“The coyotes came within feet of dad and I. It was too dark to see them – but we could hear them walking!”
It all started late into a week of deer camp. While walking from different directions, dad and I were returning from our evening watches on a cool, crisp November evening. The walk back to the cabin was dead quiet until a few hundred yards from the cabin. That was when our ‘new to the neighbourhood’ coyotes started filling the still air with their eerie howls. The hair on the back of my neck tingled as I picked up the pace to catch a glimpse of the the cabin’s porch light.
This was always welcome sight on the lonely walks back from an evening deer stand.
During my brisk walk to the cabin, I theorized that the howling brush wolves were somewhere near Spier’s swamp. Fortunately, that location was opposite to the direction I was heading in. I eased the grip on my rifle slightly in response.
After several minutes, I made it back to the cabin and sat under the inviting glow of the porch’s dim light and listened more closely to the wild orchestra now playing out around me. Within minutes of my arrival, Dad returned to camp and after we unloaded our guns and put them in the cabin (legal shooting time was over) we returned back outside to the porch.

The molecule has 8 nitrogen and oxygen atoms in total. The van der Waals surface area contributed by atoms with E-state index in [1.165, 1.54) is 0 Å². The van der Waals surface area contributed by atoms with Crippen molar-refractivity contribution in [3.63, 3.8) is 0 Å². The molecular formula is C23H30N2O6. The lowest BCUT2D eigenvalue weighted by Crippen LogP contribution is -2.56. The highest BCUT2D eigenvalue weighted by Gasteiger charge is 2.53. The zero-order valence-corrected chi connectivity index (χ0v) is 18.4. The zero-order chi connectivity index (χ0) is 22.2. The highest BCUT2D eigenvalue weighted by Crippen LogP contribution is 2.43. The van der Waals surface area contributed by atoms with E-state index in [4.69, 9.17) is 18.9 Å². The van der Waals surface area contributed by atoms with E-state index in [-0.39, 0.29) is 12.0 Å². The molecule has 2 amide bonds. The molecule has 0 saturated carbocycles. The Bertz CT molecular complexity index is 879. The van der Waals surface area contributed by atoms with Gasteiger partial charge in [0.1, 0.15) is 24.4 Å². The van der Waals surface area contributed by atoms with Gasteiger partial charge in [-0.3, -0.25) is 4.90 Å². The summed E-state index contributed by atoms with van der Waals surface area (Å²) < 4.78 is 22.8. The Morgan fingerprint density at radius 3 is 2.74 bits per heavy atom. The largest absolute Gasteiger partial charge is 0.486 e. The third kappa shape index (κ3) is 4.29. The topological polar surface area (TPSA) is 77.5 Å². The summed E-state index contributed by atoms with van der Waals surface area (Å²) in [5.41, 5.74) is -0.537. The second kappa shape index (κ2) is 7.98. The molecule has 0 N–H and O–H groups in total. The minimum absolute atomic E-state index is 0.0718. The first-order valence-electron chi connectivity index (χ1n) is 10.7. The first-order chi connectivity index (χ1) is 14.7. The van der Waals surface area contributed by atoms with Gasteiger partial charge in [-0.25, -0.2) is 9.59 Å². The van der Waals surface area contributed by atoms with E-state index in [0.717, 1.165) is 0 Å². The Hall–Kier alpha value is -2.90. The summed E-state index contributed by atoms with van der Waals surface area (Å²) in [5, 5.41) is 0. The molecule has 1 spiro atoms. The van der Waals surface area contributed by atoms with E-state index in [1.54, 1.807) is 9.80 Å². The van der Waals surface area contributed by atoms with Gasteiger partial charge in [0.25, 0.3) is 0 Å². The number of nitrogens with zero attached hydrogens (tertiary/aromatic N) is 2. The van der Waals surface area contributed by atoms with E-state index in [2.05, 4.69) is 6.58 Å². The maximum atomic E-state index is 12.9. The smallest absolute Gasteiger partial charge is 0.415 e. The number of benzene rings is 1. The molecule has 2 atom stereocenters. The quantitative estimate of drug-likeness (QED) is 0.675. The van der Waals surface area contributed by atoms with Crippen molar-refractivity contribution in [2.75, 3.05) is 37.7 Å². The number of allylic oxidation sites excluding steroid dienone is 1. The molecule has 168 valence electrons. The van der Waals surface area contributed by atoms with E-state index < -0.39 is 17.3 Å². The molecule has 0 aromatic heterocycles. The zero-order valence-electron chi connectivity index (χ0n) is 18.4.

That’s when dad whispered, “Why don’t you give them a howl?”
Hesitantly, I put my hands to my mouth and tried to mimic what I was hearing. The rustic music paused for a few moments. Then, silence.
Mom’s chili kicked in! Just kidding.
Then, surprisingly, one of the coyotes responded. After a few more minutes, the concert began again. Only this time much closer.
Dad said in a low voice, “Again.”
I let out another sudden solo and abruptly the music ended again.
Like the first time, it started up again even closer. Much closer.
Dad didn’t have to ask me a third time. I ripped out a howl and waited with baited breath for the results. This time we could hear the coyotes breaking and snapping branches within several feet of myself, dad and the old cabin porch. It was too dark to see anything but they were there – walking amongst the black tangled mess of the forest’s undergrowth.
Walking and watching.
Unfortunately, within moment of their close approach, they silently crept away back into the night. The night time sounds of the forest returned with the wolves’ backstage exit.
Dad and I retreated to the cabin in silence. We both knew it would be an uneasy walk to the outhouse.
*coyote photo from wikipedia